Dr. Larry Mayer is a Professor and first Director of the newly established School of Marine Science and Ocean Engineering at the University of New Hampshire (UNH). He is also the Director of the Center for Coastal and Ocean Mapping and the co-director of the NOAA/UNH Joint Hydrographic Center at UNH.
Prior to earning his Ph.D. from the Scripps Institution of Oceanography in Marine Geophysics in 1979, Dr. Larry Mayer graduated magna cum laude with an Honors degree in Geology from the University of Rhode Island in 1973. At Scripps Dr. Mayer worked with the Marine Physical Laboratory’s Deep-Tow Geophysical package, applying this sophisticated acoustic sensor to problems of deep-sea mapping and the history of climate. After being selected as an astronaut candidate finalist for NASA’s first class of mission specialists, Larry went on to a Post-Doc at the School of Oceanography at the University of Rhode Island where he worked on the early development of the Chirp Sonar and problems of deep-sea sediment transport and paleoceanography. In 1982, he became an Assistant Professor in the Dept. of Oceanography at Dalhousie University and in 1991 moved to the University of New Brunswick to take up the NSERC Industrial Research Chair in Ocean Mapping.
In 2000 Dr. Larry Mayer became the founding director of the Center for Coastal and Ocean Mapping at the University of New Hampshire and the co-director of the NOAA/UNH Joint Hydrographic Center. Dr. Mayer has spent over 70 months at sea during the last 37 years and has held the title of chief and co-chief of countless expeditions, which includes seven mapping expeditions in the ice-covered regions of the high Arctic.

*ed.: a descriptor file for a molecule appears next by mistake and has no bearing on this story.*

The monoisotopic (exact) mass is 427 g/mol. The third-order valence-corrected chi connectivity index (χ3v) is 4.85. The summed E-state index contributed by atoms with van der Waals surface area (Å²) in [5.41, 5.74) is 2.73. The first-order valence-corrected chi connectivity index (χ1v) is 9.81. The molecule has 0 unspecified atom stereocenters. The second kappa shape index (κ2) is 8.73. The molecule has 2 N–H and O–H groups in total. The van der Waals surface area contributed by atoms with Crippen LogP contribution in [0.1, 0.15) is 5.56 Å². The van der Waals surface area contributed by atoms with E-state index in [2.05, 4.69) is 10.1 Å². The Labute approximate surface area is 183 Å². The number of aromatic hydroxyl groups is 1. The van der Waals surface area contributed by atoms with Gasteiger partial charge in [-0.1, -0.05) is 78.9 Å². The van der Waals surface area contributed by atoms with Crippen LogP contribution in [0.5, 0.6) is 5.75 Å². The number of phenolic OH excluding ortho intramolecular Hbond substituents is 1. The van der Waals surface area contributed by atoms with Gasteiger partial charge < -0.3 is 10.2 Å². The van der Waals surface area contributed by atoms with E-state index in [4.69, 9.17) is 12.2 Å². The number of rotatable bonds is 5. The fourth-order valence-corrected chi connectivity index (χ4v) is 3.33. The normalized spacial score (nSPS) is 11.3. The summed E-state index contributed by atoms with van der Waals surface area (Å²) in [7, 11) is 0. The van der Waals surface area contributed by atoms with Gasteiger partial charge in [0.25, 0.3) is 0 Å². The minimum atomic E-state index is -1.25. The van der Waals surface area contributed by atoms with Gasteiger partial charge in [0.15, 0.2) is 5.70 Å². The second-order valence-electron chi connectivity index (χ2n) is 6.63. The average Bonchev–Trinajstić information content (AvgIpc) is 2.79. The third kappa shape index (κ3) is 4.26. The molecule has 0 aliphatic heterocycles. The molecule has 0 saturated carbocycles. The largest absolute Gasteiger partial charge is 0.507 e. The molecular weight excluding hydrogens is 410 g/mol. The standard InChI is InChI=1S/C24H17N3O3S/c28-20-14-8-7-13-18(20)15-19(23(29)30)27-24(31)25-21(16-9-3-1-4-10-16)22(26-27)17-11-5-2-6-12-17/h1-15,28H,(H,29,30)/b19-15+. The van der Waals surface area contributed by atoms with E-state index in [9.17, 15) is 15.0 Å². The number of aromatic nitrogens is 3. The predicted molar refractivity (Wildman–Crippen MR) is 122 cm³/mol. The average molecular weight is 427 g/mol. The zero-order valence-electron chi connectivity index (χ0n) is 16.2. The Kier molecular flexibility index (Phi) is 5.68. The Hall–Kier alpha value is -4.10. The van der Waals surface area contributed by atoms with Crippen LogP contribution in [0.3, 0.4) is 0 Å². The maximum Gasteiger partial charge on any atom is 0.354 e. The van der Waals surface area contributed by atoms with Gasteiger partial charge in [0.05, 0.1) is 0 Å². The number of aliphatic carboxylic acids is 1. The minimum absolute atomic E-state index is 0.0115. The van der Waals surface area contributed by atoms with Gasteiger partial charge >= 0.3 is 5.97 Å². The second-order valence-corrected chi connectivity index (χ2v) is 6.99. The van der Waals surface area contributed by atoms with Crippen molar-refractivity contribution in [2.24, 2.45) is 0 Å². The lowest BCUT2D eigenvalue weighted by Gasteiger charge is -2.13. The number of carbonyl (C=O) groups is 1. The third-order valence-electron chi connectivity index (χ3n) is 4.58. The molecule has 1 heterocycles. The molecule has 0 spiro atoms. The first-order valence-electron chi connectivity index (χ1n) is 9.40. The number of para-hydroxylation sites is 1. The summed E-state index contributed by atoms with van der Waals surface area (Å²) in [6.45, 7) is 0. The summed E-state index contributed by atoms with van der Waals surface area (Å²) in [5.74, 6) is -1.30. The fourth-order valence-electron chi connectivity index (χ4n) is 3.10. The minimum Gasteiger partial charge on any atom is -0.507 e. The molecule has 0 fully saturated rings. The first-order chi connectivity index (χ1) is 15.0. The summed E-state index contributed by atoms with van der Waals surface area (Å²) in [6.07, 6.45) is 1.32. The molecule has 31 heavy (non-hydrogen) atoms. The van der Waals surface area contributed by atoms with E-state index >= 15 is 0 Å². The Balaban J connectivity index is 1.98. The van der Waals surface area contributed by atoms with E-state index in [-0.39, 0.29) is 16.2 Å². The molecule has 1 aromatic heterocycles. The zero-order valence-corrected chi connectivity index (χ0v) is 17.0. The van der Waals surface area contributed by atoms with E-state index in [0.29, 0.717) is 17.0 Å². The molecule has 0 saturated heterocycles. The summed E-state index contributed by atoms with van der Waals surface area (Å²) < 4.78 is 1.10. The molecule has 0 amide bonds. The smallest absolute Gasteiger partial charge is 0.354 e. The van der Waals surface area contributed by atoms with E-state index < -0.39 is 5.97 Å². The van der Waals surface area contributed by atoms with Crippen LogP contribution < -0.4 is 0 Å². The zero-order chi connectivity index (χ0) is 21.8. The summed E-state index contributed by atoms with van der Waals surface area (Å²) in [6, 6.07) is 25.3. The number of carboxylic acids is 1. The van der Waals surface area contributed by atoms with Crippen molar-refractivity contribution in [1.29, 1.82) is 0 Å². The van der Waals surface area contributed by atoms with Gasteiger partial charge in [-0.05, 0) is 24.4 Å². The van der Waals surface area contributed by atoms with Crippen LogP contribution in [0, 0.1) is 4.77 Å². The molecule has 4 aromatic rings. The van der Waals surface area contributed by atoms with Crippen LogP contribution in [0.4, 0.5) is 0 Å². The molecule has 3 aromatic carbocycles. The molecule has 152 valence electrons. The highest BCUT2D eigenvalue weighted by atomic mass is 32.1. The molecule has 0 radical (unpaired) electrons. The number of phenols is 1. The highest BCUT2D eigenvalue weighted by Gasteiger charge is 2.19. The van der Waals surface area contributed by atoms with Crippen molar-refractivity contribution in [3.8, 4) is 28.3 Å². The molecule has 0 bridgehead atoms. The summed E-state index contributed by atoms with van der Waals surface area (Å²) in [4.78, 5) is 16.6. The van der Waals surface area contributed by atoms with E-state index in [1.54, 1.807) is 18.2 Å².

Publications Larry Mayer UNH has been Featured In:
Larry Mayer UNH is the recipient of the Keen Medal for Marine Geology and an Honorary Doctorate from the University of Stockholm and the State Department’s Superior Honor Award. He was a member of the President’s Panel on Ocean Exploration, National Science Foundation’s Advisory Committee for the Geosciences, and chaired two National Academy of Science Committees, one on national needs for coastal mapping and charting an one on the impact of the Deepwater Horizon Spill on ecosystem services in the Gulf of Mexico.
Besides serving on, or chairing for, numerous international panels and committees–Dr. Mayer is currently co-chair of the NOAA’s Ocean Exploration Advisory Working Group, and a member of the State Department’s Extended Continental Shelf Task Force. Larry’s present research deals with sonar imaging and remote characterization of the seafloor as well as advanced applications of 3-D visualization to ocean mapping problems and applications of mapping to Law of the Sea issues, particularly in the Arctic.